With the influx of new subscribers, I thought it would be helpful to create a guide on exactly how to treat gains/losses from a tax perspective along with how to avoid any potential penalties or surprises at tax time. While there are anomalies, this guide will apply to 99.9% of transactions discussed here. It would have to be crazy long to cover ever possible tax situation.
Your transactions will be classified as either short term (profit/loss from anything you’ve held <1 year) or long term (profit/loss from anything you’ve held >1 year.)
Short Term: <1 year holding period
- Taxed as ordinary income at the State and Federal level (Federal tax rates listed below)
- Gains and losses within the short term category are netted against each other. ie. Made $100k on one transaction but have lost $80k ytd, your total gain is only $20k. Therefore, you would only be taxed on $20k.
- Example 1: You just turned $5k into $100k in a week. You should create a savings account to set aside funds for your taxes owed. On this scenario, you owe taxes on $95k of ordinary income. You add $95k to your salary, $50k, and you now make $145k in the eyes of the IRS. Now, taxes are marginal, so you only pay 12% on your first $9,875 and so forth but I’ll keep this simple. Your $145k income lands you in the 24% bracket if you’re single. You owe $22,800 ($95k x 24%) to the Federal Gov. Then, you need to look at your state tax (listed below) to figure out how much you owe there. If you live in CA, you will need to set aside $11,400 ($95k x 12%) for State taxes leaving you only $60,800 to actually use.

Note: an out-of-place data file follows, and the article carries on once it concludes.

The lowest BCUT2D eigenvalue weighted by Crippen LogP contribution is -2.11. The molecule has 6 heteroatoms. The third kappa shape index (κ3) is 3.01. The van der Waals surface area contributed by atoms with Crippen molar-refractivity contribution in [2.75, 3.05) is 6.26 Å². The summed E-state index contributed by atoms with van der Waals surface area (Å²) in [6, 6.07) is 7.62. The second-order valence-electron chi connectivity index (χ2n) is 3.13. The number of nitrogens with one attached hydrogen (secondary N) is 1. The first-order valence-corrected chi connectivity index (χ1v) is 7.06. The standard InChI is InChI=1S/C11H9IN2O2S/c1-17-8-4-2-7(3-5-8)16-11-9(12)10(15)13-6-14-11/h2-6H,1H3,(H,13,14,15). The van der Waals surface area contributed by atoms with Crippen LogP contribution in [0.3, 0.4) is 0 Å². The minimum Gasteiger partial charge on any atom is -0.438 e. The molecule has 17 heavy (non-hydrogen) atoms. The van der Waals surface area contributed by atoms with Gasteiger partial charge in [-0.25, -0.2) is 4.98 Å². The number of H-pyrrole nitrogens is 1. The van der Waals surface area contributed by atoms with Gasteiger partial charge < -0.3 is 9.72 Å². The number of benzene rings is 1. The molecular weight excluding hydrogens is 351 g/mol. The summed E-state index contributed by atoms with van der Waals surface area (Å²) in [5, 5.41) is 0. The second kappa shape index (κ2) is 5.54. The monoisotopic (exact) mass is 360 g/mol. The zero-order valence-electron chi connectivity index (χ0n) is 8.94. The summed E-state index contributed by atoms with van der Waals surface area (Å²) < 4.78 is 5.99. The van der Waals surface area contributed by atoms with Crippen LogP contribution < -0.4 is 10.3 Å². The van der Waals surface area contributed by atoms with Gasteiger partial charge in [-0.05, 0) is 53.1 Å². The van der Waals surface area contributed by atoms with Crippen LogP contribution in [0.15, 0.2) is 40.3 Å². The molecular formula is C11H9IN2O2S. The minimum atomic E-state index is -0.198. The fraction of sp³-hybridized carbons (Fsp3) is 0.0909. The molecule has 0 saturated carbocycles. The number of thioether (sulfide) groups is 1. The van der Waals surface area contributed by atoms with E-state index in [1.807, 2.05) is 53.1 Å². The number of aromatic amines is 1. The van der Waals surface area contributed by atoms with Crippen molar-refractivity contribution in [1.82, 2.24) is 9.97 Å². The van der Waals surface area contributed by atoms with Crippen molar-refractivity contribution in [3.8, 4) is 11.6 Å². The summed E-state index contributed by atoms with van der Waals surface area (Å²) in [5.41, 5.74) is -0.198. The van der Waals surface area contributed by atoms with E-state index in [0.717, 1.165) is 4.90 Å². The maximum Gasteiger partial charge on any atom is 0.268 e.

- As mentioned, losses are first used to offset gains. You are allows to claim up to $3k losses to offset other types of income. Any amount above $3k can be carry forward to subsequent years ($3k/yr) indefinitely until the full loss amount is exhausted. The caveat to this is the wash sale. If you buy a “substantially similar” stock within 30 days before or after you incur the loss, you do not qualify for the beneficial loss tax treatment on that particular stock. The smart play here is to get into an ETF or one that has similar exposure.
Long Term: >1 year holding period
- If your income is less than $78,750 (married filing jointly) or $39,375 (single), you are not taxed on any long term gains.
- If your income is >$78,750 but <$434,500, your capital gains rate is 15%. To the extent your income exceeds $434,500, you will be taxed at 20%.
HOW TO AVOID THE IRS PENALTY FOR UNDERPAYMENT OF TAXES – You can avoid this penalty if you owe less than $1,000 in tax after subtracting your withholding and refundable credits, or if you paid withholding and estimated tax of at least 90% of the tax for the current year or 100% of the tax shown on the return for the prior year, whichever is smaller. This penalty can be pretty harsh and was 6% for the 2019 tax year.
If you are killing it this year, not only should you donate to St. Jude, but I’ve included the link below to pay estimated taxes. You will need to lookup your individual states to pay those.